The Pantheon is again fabulous architecture and beautiful interior. It is very dark once inside as the only light really coming in is through the hole in the domed roof. It wasn’t so busy though as not to be able to see all the details of our surroundings.
Again I felt ambivalent about it. I appreciated it history, art and structure, but couldn’t identify with it, couldn’t connect to it!
The Piazza Navona
Again we moved on to the Piazza Navona. This is a city square built on the site of the Stadium of Domitian, built in 1st century AD, and follows the form of the open space of the stadium. It was packed
full of market stalls and fair rides. It was busy and crazy.
We wandered about, but truly seeing the buildings flanking the square, the famous statues and the fountains was difficult with all the activity inside the piazza. It kind of ruined it for me, as I just wanted to get a view of it without all that going on in the background. It was impossible to really feel the surroundings, to really connect to what was before us as it was just full of the tourist trappings. Also, we had to be mindful of watching our belongings too, as the crowds were so dense I wondered how many pick pockets would emerge from it!
Looking about we settled on browsing the stalls, there was little other option. We bought a small cake from one vendor; a Christmas cake, Italian style, made with figs and dried fruits and nuts. It cost 18 Euros, I choked on every mouthful.
We walked onto the Piazza della Quercia and there were plenty of restaurants to choose from, and the prices were good too. We had already eaten something small so we only wanted a coffee in a warm place.
Yet, the restaurants weren’t keen on only serving us coffee, although they had plenty of empty seats available! We were then relegated from the heated area to outside near the street. We left there immediately as being cold enough already, plus being then ignored by the waiter signalled we weren’t good enough customers.
The Piazza Farnese just a short walk from Piazza della Quercia is really nice, quiet too with restaurants also running off the square. We hoped to visit the Palazzo Farnese, but I then remembered it only accepted internet bookings in advance. So, we headed back to the hotel via the Tevere or Tiber and enjoyed quiet peacefulness of the view and the streets.
The Tevere or Tiber
Walking near the river was quiet lovely in the late afternoon sun; the leaves on the trees were bright golden yellow and just so vivid set against the contrast of the sun, sky, water and the buildings. Just really a lovely part of the city.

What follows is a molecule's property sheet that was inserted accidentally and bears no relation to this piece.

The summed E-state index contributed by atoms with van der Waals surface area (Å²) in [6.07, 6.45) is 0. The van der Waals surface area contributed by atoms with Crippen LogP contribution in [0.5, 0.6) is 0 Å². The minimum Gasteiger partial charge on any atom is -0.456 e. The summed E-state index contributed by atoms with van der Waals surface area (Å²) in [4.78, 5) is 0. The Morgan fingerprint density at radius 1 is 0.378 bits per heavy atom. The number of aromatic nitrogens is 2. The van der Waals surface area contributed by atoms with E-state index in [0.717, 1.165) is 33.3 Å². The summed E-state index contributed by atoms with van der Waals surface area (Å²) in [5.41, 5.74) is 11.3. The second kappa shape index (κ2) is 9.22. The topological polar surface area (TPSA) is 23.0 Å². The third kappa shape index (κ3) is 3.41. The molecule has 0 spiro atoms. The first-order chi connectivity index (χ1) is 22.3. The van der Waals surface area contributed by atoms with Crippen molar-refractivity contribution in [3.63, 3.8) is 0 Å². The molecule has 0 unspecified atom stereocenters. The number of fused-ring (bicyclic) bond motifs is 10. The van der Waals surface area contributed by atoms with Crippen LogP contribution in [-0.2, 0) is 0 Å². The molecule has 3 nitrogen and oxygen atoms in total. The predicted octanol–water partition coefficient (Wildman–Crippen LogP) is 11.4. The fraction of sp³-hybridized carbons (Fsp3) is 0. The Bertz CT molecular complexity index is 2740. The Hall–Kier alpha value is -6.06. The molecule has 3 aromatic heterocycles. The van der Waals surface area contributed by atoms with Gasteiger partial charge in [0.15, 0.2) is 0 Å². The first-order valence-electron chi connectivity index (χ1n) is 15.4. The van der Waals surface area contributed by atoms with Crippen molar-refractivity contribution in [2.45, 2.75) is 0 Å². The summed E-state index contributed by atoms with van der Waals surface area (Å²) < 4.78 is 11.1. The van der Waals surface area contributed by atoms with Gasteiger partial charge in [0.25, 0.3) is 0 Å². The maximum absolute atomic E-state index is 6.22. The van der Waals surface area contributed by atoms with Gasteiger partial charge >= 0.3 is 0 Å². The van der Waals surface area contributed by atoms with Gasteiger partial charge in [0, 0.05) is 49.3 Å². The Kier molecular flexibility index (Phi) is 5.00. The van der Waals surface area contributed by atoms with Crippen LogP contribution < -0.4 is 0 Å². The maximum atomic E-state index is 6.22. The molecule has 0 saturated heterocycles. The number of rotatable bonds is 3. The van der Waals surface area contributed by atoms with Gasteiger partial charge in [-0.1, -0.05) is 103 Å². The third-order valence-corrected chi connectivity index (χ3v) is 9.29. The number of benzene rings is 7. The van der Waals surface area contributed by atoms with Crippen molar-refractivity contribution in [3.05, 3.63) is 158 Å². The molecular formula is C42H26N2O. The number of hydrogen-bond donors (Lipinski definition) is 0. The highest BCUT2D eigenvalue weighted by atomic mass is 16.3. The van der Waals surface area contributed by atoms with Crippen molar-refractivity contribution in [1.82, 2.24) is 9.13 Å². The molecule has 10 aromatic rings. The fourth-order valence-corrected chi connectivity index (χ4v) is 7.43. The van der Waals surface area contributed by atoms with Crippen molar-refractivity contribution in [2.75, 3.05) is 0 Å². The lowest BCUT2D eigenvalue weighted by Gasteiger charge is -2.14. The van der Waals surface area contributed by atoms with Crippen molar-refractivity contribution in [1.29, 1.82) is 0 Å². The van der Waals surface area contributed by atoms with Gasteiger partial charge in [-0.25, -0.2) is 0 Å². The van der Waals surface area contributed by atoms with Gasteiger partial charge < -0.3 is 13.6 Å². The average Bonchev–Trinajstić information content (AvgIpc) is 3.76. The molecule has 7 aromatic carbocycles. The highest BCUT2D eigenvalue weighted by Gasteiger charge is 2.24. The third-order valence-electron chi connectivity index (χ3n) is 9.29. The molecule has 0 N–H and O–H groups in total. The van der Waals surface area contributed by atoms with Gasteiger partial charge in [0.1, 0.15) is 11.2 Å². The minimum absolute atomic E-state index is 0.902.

We left the river behind and took a short cut through the city streets. We made a stop at the Ducati Caffè Restaurant, Via delle Botteghe Oscure. I loved it there! Interesting and modern interior with a Ducati bike actually mounted on the wall and another sitting proudly by the doorway! The coffee was lovely, yummy! The service was good and the staff spoke English.
I would have been quite content to sit in this cafe and drink coffee for what remained of the day. The waiter also presented us with a little ‘present’ of cakes (free of charge)! The coffee wasn’t as expensive as I thought it would have been either, so all in all the atmosphere, the service and the setting it was worth the unexpected visit.
In the evening we had dinner at a nice restaurant (Argentinean) called Baires on Via Cavour. I had a nice beef stew (thick chunks of beef which melted as I ate them); with tomatoes, onions, peppers, potatoes and corn on the cob. It was lovely and warming which was what I needed, and strangely reminiscent in taste anyway to a stew my own Grandmother used to make, which was a Welsh stew based dish. It brought back good memories of childhood!
The staff were again very friendly, nice and welcoming, and spoke English (Spanish too).
We then retired back to the hotel even though it was only about 8:30, as we were tired and had another early start ahead of us.
Still So Much To See And Do.
We made our way to Vatican City; I wanted to walk even though it was raining fairly heavily. To be honest it was nice to see the city early morning without so many people and tourists filling every nook and cranny, and spoiling the view! At last we were actually getting to see the city, and I felt more in tune with it. I was actually beginning to feel more comfortable and felt warmer towards it; but that could have been the increase in actual temperature, as the day was warmer too!
We stopped and had a nice coffee in a small café, again the name escapes me as it was just a stop to have a drink and escape the rain for a while.
The only let down during the walk to Vatican City was the fact that every few yards someone was trying to sell us umbrellas. They would come right up to us and wave these things about quite demanding we bought one from them. In the end I sort of became annoyed, and told one vendor to ‘do one’ in not so kindly terms!